Wednesday, December 23, 2015

The Occultist, Esotericist, & Mystic

The occult perspective studies and implicates principles and powers which comprise the underpinning realities (also manifest in the physical existence). It enters into the dynamics of influence, the correspondence and conjoining of powers (contrary or sympathetic) and it comprehends the greater and lesser cosmology in operation throughout its many examples.

Being a science it is plain and not given to opinion, when studied or presented as is. Although the observation of consequences plays an integral part in the science of occultism, there is no means through it alone to arrive at a further knowledge of that which is being studied. There can be a materialistic approach and overview to the machinations of law, invocation and consequence. Also there can be but a maze of detail, yet not the kernel of discernment provided - neither the wherewithal to know pertinence, aptness or distinction.

Esotericism seeks out the planes of the soul and spirit and knows them as the foremost reality:

  • determining, preferring, weighing, perceiving the beauteous characteristics;
  • being able to spiral inwardly to the core of a truth and travel further again;
  • understanding the hidden factors present;
  • accounting for those things which make all other things different and outstanding;
  • appreciating the presence of the Holy Power in Persona,
  • coming to significance, rather than by being adrift in fact.

In Occultism one can put a name to a Master so that he is:
  1. known for who he has been historically, or
  2. is known as who he is best representing currently.
Representing as such, is not out-and-out forgery, for many teachers have had a Great One envelop their persona with properties passed on and assumed to the extent that the emanatory forces are almost coincidental. In this way we can have one hundred Master Jesuses on any given sphere, all cooperating with the essential soul who has them organized. (The number 'one hundred' here is an extreme example of possibility, whereas in fact there is seldom more than just the one.)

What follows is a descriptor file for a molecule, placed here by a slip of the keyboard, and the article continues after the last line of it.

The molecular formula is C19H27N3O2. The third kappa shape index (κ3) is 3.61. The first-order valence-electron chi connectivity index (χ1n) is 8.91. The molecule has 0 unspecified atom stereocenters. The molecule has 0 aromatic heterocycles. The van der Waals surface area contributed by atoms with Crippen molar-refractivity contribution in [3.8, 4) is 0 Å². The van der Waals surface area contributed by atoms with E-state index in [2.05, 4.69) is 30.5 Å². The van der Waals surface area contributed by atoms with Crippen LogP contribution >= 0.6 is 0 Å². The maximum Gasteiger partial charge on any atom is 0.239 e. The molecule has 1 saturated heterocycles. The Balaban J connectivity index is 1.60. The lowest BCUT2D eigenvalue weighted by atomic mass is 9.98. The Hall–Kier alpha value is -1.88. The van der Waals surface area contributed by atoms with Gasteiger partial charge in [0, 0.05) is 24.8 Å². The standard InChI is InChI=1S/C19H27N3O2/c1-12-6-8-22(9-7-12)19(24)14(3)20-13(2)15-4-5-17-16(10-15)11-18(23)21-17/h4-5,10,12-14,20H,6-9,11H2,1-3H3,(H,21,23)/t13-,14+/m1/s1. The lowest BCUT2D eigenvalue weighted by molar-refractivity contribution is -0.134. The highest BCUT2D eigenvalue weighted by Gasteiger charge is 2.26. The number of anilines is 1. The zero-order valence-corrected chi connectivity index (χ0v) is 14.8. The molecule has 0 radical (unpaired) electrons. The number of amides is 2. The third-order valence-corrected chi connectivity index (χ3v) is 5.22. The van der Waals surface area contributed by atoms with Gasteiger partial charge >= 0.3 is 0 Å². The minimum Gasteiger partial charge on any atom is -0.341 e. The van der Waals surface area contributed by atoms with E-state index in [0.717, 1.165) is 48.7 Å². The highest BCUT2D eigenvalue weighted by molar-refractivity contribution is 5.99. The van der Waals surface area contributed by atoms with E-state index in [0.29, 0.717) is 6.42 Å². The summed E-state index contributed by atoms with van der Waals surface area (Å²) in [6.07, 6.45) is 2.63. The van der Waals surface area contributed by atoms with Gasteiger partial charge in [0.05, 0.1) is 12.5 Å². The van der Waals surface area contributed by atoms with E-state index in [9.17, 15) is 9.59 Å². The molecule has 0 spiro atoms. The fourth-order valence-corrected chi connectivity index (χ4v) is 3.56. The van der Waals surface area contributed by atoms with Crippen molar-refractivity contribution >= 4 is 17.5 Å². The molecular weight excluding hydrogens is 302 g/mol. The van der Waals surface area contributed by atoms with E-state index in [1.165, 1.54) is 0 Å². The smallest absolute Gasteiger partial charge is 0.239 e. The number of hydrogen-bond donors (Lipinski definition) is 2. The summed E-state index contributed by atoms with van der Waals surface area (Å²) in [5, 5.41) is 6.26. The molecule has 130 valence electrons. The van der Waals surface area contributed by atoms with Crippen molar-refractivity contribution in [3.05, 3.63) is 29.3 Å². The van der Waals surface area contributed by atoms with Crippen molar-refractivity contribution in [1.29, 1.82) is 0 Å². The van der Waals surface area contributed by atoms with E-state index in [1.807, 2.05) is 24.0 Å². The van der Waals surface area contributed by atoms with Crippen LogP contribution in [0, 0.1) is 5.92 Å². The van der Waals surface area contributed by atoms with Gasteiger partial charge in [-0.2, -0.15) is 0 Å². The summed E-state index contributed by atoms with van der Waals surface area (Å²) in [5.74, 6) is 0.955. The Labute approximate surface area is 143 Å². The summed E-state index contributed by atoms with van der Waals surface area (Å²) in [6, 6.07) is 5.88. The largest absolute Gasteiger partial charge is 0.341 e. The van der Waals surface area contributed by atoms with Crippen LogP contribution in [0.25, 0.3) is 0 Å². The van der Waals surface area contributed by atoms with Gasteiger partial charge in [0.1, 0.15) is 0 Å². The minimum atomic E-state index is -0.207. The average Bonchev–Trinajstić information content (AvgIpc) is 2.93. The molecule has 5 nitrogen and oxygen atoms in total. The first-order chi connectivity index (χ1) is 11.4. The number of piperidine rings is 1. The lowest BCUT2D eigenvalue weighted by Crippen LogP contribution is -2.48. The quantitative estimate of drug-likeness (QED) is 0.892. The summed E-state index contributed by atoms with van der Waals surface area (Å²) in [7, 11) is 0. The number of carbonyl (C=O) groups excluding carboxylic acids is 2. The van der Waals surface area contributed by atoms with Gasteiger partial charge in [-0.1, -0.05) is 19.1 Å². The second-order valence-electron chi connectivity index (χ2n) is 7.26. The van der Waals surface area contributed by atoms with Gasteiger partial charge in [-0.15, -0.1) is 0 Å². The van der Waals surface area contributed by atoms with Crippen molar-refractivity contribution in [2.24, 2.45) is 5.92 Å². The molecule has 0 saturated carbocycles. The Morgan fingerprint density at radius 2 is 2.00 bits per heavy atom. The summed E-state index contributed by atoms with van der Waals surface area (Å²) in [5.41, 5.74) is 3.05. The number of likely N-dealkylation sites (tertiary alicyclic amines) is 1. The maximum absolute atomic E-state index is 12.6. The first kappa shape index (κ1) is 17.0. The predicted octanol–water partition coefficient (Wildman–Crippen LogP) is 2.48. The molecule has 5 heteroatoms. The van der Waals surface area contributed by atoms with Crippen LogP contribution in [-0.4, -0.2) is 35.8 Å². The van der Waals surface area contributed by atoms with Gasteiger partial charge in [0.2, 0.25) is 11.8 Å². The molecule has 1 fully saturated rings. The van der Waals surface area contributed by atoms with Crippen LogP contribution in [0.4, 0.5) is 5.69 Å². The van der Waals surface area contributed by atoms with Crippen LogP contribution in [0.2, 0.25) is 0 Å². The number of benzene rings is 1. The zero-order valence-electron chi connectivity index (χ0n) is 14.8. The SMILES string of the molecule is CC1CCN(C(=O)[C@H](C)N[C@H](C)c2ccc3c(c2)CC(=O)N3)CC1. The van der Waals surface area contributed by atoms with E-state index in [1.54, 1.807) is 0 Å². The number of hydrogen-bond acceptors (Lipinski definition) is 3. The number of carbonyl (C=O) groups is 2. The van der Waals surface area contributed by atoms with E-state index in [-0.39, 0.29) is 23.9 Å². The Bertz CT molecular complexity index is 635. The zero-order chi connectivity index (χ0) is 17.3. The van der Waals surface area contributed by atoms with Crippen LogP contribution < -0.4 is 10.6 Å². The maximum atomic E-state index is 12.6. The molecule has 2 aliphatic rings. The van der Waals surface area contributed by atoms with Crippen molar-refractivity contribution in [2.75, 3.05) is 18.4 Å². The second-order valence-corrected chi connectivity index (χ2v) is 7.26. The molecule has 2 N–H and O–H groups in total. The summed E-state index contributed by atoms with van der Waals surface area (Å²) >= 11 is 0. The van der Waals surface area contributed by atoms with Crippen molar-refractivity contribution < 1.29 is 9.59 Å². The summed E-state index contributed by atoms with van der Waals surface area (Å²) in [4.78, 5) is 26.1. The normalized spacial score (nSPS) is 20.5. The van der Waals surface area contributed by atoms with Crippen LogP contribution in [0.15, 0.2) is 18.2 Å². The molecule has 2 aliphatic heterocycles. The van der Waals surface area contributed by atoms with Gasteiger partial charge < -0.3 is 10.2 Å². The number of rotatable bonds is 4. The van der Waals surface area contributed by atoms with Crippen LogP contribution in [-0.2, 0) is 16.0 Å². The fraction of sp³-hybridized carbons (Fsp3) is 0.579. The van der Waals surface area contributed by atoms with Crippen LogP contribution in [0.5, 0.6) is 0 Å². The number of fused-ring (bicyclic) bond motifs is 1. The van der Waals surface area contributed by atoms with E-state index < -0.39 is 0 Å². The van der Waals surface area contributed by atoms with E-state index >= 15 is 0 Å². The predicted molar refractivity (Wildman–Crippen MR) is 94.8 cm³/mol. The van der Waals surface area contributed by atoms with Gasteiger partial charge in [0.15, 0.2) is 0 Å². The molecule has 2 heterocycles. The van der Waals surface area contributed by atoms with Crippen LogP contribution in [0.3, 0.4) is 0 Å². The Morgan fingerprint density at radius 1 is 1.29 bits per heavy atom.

From the esoteric perspective we may look to a Master and have with him the associative impression (knowing his signatory feeling inspired within his presence), realizing that his true name is only known to himself and all other names are borrowed or spent, but inaccurate anyway.


Here is an old joke as they say, but a good one! In short it goes:

Q. What do you call an occultist who loses his love for this world?
A. A mystic.
Q. What do you call a mystic who loses his love for this world?
A. An occultist!

We set about to find what the consequence would be for an occultist who went about his life without such empathetic and inspired loves in this World; if his activity within the world was humorless and tiresome, if his body became a burden, if his knowing was self-interested and self-based only, if his seeking was seeded by not the love of the subject but rather too his love of self excluding all but God - what would you have? You would have a mystic!

Conversely, what would you have if you had a mystic who did not seek the greater consciousness but preferred to narrow down his own; if his love shared was abstract conjecture and his sense of universality not a living reality but rather an intellectual fundamental? You would have an occultist!